Let’s move onto to ‘carers’ . For six weeks my auntie is ‘entitled’ to support from carers in the enablement team . They assess DAILY whether my Auntie is improving . My argument with this approach is that there needs to be time for recovery to take place. This is a catch 22 position – here’s why 

1. Assessment cannot be during recovery – for example a midwife cannot assess the mobility of a woman immediately  post caesarean – it has to be done over time , using analgesia and when the woman is safe to mobilise . There must be clear information and evidence given to explain why post-op mobility is important but staged . Recovery is a human process and as each human is different so must each recovery be individualised according to age , pain , psychology , support and  love . 

2. Telling someone you are there to watch their progress is a watching role  so why not  call carers  who are employed to observe  and not give care “Watchers” 

3. The carers or the “watchers ” told me and my cousin ( we shared stories and reflected ) that by being there we were affecting their ability to assess my auntie . So I said to them “so do you think that to make your job easier either Judi or I or whoever is with my auntie is going to walk out and stay out so that  she can struggle the others hours that you don’t come ?”  My question is did the carers see our presence as an inconvenience to them not a benefit to my Auntie ?  

One particular carer came into my aunties flat did not say hello to my auntie and then said  “are WE getting dressed ?” To which my auntie replied “no WE are not ” ( I giggled )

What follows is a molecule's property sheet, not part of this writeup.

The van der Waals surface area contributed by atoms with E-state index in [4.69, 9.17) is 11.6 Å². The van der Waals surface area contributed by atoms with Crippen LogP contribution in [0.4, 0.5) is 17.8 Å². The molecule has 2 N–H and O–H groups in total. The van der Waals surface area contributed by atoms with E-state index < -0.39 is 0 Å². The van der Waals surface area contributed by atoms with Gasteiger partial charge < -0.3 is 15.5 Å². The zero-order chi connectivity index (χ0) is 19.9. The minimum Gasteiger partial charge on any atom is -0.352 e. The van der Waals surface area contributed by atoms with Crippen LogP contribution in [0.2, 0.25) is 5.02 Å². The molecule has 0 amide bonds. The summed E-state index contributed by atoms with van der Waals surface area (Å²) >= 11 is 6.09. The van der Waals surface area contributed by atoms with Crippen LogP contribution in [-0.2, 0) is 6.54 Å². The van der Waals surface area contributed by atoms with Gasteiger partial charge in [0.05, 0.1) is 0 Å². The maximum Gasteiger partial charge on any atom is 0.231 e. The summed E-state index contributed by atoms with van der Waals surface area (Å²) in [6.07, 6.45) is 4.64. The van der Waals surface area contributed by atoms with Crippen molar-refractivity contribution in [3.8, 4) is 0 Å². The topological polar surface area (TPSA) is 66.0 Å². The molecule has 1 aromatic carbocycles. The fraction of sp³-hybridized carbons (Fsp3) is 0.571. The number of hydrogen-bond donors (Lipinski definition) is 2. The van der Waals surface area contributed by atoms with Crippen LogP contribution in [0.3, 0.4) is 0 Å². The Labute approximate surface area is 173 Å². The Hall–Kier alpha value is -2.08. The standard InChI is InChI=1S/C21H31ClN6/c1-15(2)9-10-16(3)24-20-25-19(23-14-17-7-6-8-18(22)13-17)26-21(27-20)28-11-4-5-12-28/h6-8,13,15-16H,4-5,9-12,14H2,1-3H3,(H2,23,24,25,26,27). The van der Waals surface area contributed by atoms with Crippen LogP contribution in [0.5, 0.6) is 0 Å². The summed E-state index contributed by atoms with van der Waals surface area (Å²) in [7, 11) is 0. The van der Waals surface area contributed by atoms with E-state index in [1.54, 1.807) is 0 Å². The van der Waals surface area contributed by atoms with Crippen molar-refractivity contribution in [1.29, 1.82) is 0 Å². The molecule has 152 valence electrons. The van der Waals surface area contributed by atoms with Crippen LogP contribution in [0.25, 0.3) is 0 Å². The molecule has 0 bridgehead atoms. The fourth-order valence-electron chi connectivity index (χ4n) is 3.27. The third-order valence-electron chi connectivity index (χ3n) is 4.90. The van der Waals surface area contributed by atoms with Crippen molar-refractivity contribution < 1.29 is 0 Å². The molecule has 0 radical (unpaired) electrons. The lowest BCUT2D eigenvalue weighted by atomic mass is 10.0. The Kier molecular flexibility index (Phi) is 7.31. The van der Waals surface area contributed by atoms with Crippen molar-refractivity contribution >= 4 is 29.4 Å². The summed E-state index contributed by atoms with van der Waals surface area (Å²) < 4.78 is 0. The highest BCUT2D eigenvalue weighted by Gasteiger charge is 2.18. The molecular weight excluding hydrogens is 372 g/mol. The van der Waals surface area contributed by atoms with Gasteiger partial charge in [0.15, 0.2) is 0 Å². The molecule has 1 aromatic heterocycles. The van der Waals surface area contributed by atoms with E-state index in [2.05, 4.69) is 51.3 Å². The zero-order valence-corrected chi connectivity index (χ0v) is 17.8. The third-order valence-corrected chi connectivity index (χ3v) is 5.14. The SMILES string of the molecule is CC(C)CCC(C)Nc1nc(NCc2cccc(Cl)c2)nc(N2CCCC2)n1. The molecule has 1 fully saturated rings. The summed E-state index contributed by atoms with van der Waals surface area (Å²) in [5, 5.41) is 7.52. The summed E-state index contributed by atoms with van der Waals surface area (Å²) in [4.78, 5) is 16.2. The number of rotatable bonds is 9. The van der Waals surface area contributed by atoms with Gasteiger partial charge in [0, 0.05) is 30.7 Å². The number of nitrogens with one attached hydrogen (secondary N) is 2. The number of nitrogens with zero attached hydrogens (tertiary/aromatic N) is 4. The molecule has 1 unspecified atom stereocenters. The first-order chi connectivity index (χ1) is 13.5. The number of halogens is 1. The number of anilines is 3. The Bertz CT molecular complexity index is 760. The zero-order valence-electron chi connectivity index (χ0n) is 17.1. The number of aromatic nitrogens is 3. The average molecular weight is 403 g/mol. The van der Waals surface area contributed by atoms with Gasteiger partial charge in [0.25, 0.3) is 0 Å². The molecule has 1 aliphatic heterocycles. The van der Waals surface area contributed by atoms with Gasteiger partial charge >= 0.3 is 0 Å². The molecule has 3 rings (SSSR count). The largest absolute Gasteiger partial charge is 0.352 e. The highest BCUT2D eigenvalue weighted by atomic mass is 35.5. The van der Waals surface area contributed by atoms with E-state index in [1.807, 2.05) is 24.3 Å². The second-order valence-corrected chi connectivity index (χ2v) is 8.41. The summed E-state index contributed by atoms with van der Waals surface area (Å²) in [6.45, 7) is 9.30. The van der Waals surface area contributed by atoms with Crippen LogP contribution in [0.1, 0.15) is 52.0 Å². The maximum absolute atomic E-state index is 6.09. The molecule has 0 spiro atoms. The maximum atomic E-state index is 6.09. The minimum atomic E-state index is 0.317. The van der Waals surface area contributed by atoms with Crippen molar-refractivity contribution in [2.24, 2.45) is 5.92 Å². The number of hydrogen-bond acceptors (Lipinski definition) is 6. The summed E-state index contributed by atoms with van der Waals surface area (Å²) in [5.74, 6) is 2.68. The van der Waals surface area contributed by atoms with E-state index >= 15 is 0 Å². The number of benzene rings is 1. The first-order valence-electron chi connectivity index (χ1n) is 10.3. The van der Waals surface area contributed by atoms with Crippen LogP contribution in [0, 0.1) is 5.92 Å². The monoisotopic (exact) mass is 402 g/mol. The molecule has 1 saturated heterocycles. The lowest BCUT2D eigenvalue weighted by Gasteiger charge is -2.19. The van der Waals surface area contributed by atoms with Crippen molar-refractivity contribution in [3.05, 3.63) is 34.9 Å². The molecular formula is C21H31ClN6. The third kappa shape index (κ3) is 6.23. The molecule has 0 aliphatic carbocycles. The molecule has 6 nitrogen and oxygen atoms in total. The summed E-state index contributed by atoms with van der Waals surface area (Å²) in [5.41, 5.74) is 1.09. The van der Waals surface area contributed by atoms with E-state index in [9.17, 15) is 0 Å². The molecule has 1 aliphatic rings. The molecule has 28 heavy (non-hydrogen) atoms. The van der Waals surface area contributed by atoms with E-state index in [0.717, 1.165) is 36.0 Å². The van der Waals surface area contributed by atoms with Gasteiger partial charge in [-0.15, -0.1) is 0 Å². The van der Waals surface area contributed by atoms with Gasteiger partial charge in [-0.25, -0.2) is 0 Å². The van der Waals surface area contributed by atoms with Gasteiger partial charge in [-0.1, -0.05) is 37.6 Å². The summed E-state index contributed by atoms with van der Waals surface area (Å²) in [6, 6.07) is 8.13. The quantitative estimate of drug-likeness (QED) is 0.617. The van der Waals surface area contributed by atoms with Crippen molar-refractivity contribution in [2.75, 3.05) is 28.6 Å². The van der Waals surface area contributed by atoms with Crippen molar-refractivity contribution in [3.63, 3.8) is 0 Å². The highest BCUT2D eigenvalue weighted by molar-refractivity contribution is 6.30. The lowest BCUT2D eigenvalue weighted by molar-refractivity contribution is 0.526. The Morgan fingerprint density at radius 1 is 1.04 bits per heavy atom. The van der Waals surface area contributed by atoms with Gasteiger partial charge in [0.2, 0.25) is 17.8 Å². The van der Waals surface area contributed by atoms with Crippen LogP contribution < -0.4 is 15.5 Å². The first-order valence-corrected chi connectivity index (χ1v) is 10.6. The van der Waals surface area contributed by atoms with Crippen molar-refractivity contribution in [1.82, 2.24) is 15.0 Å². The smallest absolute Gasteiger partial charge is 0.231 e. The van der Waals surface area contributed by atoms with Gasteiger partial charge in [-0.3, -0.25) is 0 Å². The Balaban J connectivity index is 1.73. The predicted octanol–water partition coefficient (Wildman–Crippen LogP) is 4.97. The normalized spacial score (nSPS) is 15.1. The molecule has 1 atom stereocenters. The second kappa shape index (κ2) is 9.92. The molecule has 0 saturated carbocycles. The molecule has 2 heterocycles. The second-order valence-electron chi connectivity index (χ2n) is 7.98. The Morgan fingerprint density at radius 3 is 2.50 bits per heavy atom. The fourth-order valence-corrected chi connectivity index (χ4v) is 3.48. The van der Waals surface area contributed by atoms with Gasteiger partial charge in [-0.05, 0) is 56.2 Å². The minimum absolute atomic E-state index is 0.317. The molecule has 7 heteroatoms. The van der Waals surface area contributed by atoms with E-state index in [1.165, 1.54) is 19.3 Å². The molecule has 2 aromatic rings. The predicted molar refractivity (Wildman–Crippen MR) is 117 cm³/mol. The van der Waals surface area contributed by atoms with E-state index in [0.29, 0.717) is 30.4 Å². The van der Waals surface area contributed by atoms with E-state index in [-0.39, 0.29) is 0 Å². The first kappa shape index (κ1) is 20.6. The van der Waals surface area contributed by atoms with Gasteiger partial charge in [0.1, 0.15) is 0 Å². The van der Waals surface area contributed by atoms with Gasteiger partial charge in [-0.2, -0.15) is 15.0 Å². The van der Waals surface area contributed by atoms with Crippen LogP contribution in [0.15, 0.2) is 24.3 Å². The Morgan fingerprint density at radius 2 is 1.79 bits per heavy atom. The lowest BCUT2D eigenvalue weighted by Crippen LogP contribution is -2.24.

Another day a carer came in hugged my auntie and they had a lovely conversation about eye conditions and I saw the light shine from her heart into my Aunties sparkling eyes . They connected and I could see and feel their mutual respect . A much nicer experience for my auntie than the day before when another carer striped my auntie off (apart from her knickers) and sat her on the loo and left her  to get on with a wash unaided . No cover or towel – I walked into to the bathroom covered my auntie and said “would you like me to wash your back  Auntie ?” Bear in mind I have never seen my auntie naked before. Was this carer respecting my aunties decency and dignity ? When the carer (watcher ) heard me she walked into the bathroom and said “I was just coming to do that ! SHE (meaning my auntie ) needs to get one of those back washers on a stick ” 
So I’m writing to the trust involved (in Manchester )  and I’m also adding that there must be some sort of regulation for carers . My aunties “carers and watchers” team  are not NHS – they are an agency with a contract -aye  there lies the rub . I must add that there ate two women in this team that  that stand out   head shoulders  and ❤️hearts❤️  above the rest . They told me that they don’t fit in because they love their job – now there’s food for thought . I’m glad the agency don’t allow theses two women to work together as that way they will reach more people with their kindness care and compassion . 

This blog is simply to help those involved in discharge planning for the elderly . It’s to help you  learn from patients and  relatives . Also it’s to try and identify where the communication and compassion  gaps are and how we  can do our best to try and fix them 
Thank you for reading 

Leave a Reply

Fill in your details below or click an icon to log in: Logo

You are commenting using your account. Log Out /  Change )

Facebook photo

You are commenting using your Facebook account. Log Out /  Change )

Connecting to %s